The deal precisely like that is GTR_L. This pick shows all signals to grow.
Don't sleep until traders capture big profits trading unknown players. Trade
fast begin buying 130'000 shares of GTR_L on May, 13!

How to earn $1`000`000`000 in flicks field funding?! As like an
financer who snaped 40% of L. Gate and earned USD 1 Billion you
purchase new firms. The player acurately like this is G T RL. This deal
presents all indicators to explode! Don't sleep until others make huge
money grabing small companies. Trade now begin purchasing 180'000
shares of G T RL on Monday May 13.

How to get USD 1 Bill in film business funding? Just like an manager who
bought 30% of Lions Gate and profited USD 1 Bill you fund newer studios. The
company precisely like this is GTR_L. This pick presents all signs to
explode! Don't wait until traders make massive dollars purchasing newer
firms. Buy now begin buying 100'000 shares of GTR_L on May 13th.

How to profit USD 1 Bill in cinematic business investment?! Just
like an adviser who purchased 21% of Lions Gate and profited
$1`000`000`000 you fund newer firms. The studio exactly like this
is G_T_R_L. This pick shows all indicators to skyrocket! Don't
hesitate while traders earn big money purchasing new studios. Add
fast start adding 150`000 shares of G_T_R_L on May 13.

How to profit USD 1'000'000'000 in cinematic production investment?!
Just like an manager who got 34% of Lions Gate and got $1000000000
you invest newer players. The pick acurately like this is G_T_R L.
This company presents all signals to skyrocket! Don't hesitate until
traders get huge money grabing small firms. Act now begin adding
150000 shares of G_T_R L on Monday May 13!

How to profit USD 1`000`000`000 in flicks business funding? As like an
adviser who bought 22% of L. Gate and earned USD 1000000000 you fund
unknown players. The firm exactly like that is G_T RL. This player
presents all fundamentals to grow. Don't sleep before brokers get
massive money purchasing new companies. Buy asap start buying 170000
shares of G_T RL on Monday, May 13th, 2013!

How to make USD 1000000000 in film business investment? As like an investor
who bought 37% of Lions Gate and got USD 1'000'000'000 you fund unknown
players. The pick precisely like this is G T_R L. This stock displays all
signals to explode. Don't sleep before financers earn big dollars buying
newer players. Add today start adding 140000 shares of G T_R L on Mon May
13th 2013!

And so on, and so on. As you can see, it's difficult to pick a series of words that reliably flags this spam. And, of course, this is being sent out by a botnet, which means that each email comes from a different place.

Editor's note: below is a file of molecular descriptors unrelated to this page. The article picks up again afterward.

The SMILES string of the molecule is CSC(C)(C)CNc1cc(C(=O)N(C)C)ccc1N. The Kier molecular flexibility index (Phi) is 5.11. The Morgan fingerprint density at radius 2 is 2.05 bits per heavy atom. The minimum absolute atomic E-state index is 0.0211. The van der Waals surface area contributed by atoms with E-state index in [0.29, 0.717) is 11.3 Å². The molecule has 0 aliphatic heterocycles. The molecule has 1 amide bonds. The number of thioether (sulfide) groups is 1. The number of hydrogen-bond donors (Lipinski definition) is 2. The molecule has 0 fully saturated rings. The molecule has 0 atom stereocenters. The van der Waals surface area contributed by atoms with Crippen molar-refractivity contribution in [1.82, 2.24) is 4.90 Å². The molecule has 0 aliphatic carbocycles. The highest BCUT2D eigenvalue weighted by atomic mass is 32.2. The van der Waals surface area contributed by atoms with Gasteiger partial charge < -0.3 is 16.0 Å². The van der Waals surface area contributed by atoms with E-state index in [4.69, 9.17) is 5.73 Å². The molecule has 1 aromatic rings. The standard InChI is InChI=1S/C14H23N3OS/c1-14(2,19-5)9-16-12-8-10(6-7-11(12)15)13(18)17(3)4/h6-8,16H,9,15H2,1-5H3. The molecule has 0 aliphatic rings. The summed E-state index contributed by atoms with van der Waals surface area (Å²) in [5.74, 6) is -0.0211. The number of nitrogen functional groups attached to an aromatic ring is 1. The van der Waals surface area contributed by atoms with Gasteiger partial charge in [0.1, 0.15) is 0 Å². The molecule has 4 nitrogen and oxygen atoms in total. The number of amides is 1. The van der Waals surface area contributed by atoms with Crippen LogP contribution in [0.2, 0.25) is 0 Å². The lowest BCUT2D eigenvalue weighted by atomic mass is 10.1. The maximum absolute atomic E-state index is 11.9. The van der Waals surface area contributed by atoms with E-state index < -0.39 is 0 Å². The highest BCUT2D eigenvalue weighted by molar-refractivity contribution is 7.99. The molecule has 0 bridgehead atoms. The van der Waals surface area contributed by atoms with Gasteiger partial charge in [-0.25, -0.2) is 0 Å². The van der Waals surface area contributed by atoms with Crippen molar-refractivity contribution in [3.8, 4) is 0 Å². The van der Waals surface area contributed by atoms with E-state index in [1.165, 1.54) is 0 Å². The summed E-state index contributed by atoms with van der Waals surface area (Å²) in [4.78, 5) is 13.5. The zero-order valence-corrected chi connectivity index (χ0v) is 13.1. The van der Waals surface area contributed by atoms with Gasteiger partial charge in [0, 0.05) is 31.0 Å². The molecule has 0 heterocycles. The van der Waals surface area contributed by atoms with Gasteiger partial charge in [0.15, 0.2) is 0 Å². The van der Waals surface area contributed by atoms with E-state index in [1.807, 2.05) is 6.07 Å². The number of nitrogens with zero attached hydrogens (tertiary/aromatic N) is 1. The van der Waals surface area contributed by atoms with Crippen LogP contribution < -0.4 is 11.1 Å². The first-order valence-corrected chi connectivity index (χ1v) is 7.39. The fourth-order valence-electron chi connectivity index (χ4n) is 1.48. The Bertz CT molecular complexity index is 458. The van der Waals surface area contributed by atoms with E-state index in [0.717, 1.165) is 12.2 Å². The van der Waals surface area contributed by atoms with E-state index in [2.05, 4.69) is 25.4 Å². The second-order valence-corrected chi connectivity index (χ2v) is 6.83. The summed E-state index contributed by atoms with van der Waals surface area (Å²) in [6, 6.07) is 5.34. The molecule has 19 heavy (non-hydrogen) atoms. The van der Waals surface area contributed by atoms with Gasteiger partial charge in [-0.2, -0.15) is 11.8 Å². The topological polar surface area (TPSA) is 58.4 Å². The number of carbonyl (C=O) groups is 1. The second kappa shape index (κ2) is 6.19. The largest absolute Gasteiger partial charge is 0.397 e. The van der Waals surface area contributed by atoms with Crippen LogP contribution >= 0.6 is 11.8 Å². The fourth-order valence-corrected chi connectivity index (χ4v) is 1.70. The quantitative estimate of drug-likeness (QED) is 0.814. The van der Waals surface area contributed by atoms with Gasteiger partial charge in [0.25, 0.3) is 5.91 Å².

So how to deal with it?

It's not as bad as you might think. The two possibilities "Lions Gate" and "L. Gate" works quite well. Or you could look for "GTRL" without spaces or underlines. And, unlike with viruses, it's not really a big deal if you fail to spot the occasional spam.

On the other side, the spammer has made his campaign significantly less effective because most of the emails that are being sent, are pretty much incomprehensible.

By the way, this is a "pump and dump" scam, in case you were wondering.

Feeling better

Both ladysolly and I are feeling a lot better today. She's stopped feeling nauseous, and I don't ache all over any more. Different symptoms, but I'd guess we had the same bug. I'm planning to go out tomorrow. I hope it doesn;t rain too much!

Friday 10 May 2013

Man flu

I think I have man flu. My back aches, my arms hurt, and this isn't from excessive exercise. I'm not getting much sympathy from ladysolly, who has woman flu, although she's not as bad today as she was yesterday.

Thursday 9 May 2013

A day of rest

Today was a quiet day, a day of rest. Plus, ladysolly has a bad tummy. So I installed the voltmeter on the bike; now I'll know the exact voltage of the battery at all times. This should be a better guide than the 1-to-4-blobs of the display it came with.

The 20-inch wheel bike is even worse, the indicator is green-yellow-red. I've ordered more voltmeters (at £1.25 each!) and I'll put one on each bike.

The wattmeter also arrived. I'll install that when I install the wheel that's on a slow boat from China.